Because of this new context where my race wasn’t the thing that made me weird and different, I didn’t have to fight it anymore. I could put my fists down. I could explore it and grapple with it and decide how I felt about it — and maybe even embrace it.
Stage 3: Immersion. In which the person dives into their racial exploration and withdraws from dominant culture.
Embracing my race didn’t take long. The time I spent with my new friends from church was revelatory; there was so much that I didn’t need to explain, and it felt both completely new and completely familiar. I remained close with my friends from school, but from that point in high school through my graduation from college, almost every new friend I made was Asian American. After years of rejecting this part of myself, the pendulum swung hard in the opposite direction.
The University of Michigan, with its large and active Asian American community, was the ideal place to immerse myself in this new identity. Percentage-wise, Michigan was only 15% Asian, but since there were 22,000 undergrads on campus, the Asian American community had an ecosystem all its own. There were more than 20 Asian American organizations. There was a student association for every ethnicity, if not two (one for American-born students, one for international students). There were enough Asian Americans on campus to sustain multiple Asian-specific Christian fellowships, fraternities, and sororities. There were popular Asians, nerdy Asians, hip-hopping Asians, foodie Asians, Asian activists, Asians who loved to party, Asians who were all of the above. (And, of course, Asians who avoided this community like the plague; on a campus this big, they had plenty of other options.) And I ate it all up. I quickly joined the Chinese Christian Fellowship. I was in the Chinese cultural show one year, the Korean show another year, and the general Asian show yet another year. I pulled countless late nights in the Fishbowl, the giant computer lab in the middle of campus where lots of Asian Americans congregated on weeknights to study and socialize in varying amounts. I took Asian American studies classes and learned, to my surprise, that there were an abundance of Asian American narratives besides my own. At Michigan, for better and for worse, it was entirely possible to socialize exclusively with Asian Americans and concern yourself exclusively with Asian American issues; I didn’t quite do that, but I came pretty close.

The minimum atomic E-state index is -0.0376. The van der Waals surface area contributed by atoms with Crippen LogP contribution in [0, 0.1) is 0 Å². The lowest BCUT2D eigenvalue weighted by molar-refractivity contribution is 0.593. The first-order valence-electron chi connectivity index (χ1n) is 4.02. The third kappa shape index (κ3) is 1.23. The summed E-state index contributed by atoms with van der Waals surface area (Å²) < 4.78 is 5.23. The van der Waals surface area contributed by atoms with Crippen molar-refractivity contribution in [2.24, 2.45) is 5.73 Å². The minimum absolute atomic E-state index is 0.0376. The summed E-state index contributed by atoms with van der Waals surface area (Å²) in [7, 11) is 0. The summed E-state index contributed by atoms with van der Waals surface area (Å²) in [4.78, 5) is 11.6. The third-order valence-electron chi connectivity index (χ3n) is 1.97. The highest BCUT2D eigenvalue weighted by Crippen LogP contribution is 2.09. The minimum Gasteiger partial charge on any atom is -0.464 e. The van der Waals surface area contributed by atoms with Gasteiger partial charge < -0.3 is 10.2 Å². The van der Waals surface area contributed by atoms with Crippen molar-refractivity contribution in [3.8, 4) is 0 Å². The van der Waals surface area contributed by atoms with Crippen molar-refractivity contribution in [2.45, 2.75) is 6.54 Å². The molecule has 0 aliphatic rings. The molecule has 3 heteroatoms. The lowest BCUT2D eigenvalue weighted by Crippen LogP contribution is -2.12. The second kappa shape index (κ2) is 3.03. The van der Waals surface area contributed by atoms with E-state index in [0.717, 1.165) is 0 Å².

To an outsider, spending all this time wrapped up in Asian American everything may have seemed extreme. Even I felt that way at times, wondering how I’d gotten sucked into the Asian American black hole. But looking back, that period of being surrounded by Asian Americans was essential for me. After spending so many years rejecting my heritage, I needed to be immersed in it for a while in order to figure out what it meant for me to be Asian American. And I needed to develop a balanced, realistic view of my culture, too. When I first jumped in, I idealized it completely; it just made so much sense to me, and I could finally acknowledge and embrace the aspects of it that I loved. The hospitality. The generosity. The modesty. The work ethic. During this time, however, I also started to see cultural tendencies that I didn’t like as much — the indirect communication and the resistance to questioning authority, to name a few. I needed to see my culture from every angle in order to recognize that it wasn’t perfect, that it was just as flawed as white culture, and make my peace with that. After years of hating everything about my race, I needed a period when I was all Asian, all the time so I could build a positive Asian American identity, and Michigan provided that for me.
Part 3 of this story will be posted tomorrow. In the meantime, if you have stories of hating your race or diving in headfirst, I’d love to hear them.